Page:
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'Cancer-causing compound not prevalent in smokeless tobacco'

Sentinel Digital DeskBy : Sentinel Digital Desk

  |  17 March 2015 12:00 AM GMT

London, March 16: Scientists have claimed to have established that a cancer-triggering compound - speculated till now to be present in smokeless tobacco products (STPs) - is not a prevalent contamint in contemporary smokeless tobacco products. The main STPs are snus (khaini), chewing tobacco, moist snuff, dry snuff, plug and pellet products. Hydrazine is used as a sucker growth inhibitor on tobacco crops. Suckers are side shoots which, if not removed, affect the quality and yield of the tobacco plant.

Hydrazine is classified as a possible human carcinogen by the Intertiol Agency for Research on Cancer which can have negative effects on the central nervous system, liver and kidneys. “Our results indicate that hydrazine is not a prevalent contamint of contemporary STPs. In the minority of cases where hydrazine might possibly be present, the levels are substantially lower than those reported previously,” said Kevin McAdam, principal scientist at British American Tobacco, a leading tobacco group.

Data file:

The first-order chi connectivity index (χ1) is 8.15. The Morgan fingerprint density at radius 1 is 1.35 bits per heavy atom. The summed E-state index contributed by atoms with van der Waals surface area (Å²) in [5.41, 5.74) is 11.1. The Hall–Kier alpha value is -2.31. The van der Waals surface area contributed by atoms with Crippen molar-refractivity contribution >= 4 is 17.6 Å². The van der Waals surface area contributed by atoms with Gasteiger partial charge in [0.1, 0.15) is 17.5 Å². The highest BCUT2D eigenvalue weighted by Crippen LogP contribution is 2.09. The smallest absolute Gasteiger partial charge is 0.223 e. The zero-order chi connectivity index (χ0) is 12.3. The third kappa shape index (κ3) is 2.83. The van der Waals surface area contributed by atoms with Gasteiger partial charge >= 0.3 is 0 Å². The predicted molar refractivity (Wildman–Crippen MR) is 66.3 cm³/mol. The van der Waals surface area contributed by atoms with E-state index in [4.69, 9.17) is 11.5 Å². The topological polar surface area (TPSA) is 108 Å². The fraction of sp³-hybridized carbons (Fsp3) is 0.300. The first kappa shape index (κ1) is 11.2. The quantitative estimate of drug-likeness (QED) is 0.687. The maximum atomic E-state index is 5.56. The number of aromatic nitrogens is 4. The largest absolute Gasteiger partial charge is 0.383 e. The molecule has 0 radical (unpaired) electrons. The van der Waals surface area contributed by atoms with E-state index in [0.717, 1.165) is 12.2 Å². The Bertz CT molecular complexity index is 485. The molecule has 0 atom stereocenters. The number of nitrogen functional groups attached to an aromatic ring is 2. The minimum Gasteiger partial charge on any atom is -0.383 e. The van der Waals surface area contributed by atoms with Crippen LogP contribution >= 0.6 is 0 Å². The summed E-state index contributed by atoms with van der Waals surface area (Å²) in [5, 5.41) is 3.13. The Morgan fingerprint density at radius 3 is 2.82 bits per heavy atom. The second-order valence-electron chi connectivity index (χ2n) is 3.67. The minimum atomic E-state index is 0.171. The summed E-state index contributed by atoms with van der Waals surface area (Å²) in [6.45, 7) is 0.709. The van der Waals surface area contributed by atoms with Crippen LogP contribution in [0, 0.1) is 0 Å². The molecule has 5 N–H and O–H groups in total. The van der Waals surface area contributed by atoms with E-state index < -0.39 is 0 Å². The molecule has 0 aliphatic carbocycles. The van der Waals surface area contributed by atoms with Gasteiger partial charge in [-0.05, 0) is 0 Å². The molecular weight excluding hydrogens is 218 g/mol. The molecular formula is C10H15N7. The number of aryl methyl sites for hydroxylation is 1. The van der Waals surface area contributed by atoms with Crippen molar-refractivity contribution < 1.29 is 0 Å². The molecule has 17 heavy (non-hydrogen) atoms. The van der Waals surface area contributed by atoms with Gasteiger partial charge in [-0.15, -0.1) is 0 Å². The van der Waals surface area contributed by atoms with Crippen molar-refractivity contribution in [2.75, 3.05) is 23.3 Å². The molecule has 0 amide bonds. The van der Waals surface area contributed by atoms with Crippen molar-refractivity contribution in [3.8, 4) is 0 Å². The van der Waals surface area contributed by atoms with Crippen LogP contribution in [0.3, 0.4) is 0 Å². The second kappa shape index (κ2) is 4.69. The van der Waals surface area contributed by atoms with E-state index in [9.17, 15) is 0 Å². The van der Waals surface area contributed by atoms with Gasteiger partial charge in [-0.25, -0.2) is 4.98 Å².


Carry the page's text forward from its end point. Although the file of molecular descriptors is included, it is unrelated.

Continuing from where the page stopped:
Scientists at British American Tobacco in collaboration with professor Brad Rodu of the University of Louisville, undertook a comprehensive survey of toxicants in STPs.

They developed and carefully validated a highly sensitive method for determining levels of hydrazine in STPs. The researchers used the validated method to alyse hydrazine content in a wide range of commercial STPs from the USA and Sweden.

None of the STPs were found to contain hydrazine above the current limits. Close investigation identified the possible presence of trace levels of hydrazine in 34 of 70 samples; while in others, there was no evidence of hydrazine being present. The trace elements were at such low levels that they cannot be quantified using currently available alytical techniques, the British American Tobacco said in a statement. Hydrazine is on the list of US Food and Drug Administration’s (FDA) “Harmful and Potentially Harmful Constituents” list. (IANS)

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